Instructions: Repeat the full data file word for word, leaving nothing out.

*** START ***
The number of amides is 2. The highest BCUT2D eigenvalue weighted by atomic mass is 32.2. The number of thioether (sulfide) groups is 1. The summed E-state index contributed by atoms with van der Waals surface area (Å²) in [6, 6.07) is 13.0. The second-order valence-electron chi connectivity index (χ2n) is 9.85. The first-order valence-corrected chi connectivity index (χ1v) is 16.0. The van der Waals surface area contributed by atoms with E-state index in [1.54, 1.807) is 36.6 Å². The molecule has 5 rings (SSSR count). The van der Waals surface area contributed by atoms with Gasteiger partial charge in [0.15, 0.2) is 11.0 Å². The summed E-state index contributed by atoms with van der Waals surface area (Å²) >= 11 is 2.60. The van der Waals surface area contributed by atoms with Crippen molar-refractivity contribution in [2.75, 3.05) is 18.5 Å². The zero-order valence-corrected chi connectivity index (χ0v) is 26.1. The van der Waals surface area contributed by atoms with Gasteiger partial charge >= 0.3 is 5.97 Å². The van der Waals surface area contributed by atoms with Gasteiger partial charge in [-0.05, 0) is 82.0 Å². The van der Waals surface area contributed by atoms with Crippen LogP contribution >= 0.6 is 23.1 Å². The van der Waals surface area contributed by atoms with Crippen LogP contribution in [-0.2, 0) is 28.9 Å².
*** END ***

The number of amides is 2. The highest BCUT2D eigenvalue weighted by atomic mass is 32.2. The number of thioether (sulfide) groups is 1. The summed E-state index contributed by atoms with van der Waals surface area (Å²) in [6, 6.07) is 13.0. The second-order valence-electron chi connectivity index (χ2n) is 9.85. The first-order valence-corrected chi connectivity index (χ1v) is 16.0. The van der Waals surface area contributed by atoms with E-state index in [1.54, 1.807) is 36.6 Å². The molecule has 5 rings (SSSR count). The van der Waals surface area contributed by atoms with Gasteiger partial charge in [0.15, 0.2) is 11.0 Å². The summed E-state index contributed by atoms with van der Waals surface area (Å²) >= 11 is 2.60. The van der Waals surface area contributed by atoms with Crippen molar-refractivity contribution in [2.75, 3.05) is 18.5 Å². The zero-order valence-corrected chi connectivity index (χ0v) is 26.1. The van der Waals surface area contributed by atoms with Gasteiger partial charge >= 0.3 is 5.97 Å². The van der Waals surface area contributed by atoms with Gasteiger partial charge in [-0.05, 0) is 82.0 Å². The van der Waals surface area contributed by atoms with Crippen LogP contribution >= 0.6 is 23.1 Å². The van der Waals surface area contributed by atoms with Crippen LogP contribution in [-0.2, 0) is 28.9 Å².